The Agency continues to contribute to the duty for wellbeing through local level engagement with community strategies, but encounters significant difficulty, often due to the variable degrees of progress across our partner local authorities, and the varying levels of engagement being asked for.

  In many cases, LSPs are often disproportionately interested where a "hot" issue like flooding may be prevalent (eg Environment Agency North-West Region). This is indeed an opportunity for the Agency to influence on some of its key duties, but again, often negates the Agency as being seen of more subtle relevance to other issues of concern in either that council or local community.

2.2  Agency contribution to the duty for wellbeing

  The Agency now has 130 Local Environment Agency Plans (LEAPs) covering every river catchment in England and Wales. These provide a large compendium of information on local issues and actions, often built with local communities and other Agency partners. The Agency would like to see this information integrated into community strategies in a more proactive manner. Where first draft Community Plans have been completed (eg Bournemouth), the Agency have variously contributed information through the LEAPs to good effect.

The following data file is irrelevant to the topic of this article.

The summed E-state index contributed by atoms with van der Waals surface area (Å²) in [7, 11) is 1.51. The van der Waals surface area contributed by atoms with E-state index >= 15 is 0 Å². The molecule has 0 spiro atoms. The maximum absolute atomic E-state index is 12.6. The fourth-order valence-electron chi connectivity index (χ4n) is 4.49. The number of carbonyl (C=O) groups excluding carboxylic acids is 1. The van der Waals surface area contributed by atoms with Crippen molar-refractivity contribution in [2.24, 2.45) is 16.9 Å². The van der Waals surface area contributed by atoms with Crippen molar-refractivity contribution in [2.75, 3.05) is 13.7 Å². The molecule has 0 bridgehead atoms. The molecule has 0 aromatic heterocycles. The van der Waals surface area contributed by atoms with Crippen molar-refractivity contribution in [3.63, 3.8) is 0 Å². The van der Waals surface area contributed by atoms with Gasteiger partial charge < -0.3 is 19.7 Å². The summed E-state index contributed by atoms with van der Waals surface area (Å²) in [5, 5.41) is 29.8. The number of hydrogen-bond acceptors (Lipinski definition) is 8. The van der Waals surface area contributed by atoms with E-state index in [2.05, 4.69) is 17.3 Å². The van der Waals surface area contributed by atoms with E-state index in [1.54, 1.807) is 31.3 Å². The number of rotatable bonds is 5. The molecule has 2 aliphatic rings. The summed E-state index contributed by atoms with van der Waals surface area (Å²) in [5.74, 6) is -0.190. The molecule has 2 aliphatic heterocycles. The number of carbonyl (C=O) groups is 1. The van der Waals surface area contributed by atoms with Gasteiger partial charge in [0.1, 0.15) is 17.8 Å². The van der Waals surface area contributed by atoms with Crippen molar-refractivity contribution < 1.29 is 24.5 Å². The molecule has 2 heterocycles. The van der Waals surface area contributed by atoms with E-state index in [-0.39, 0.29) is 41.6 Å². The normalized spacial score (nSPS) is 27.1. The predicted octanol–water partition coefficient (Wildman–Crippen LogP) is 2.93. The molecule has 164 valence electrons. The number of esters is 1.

The Agency advocates that future Government guidance on delivering the duty for wellbeing includes sustainability principles, recognising the importance of environmental sustainability in addition to economic and social sustainability. This guidance should also recognise the Environment Agency as a statutory consultee.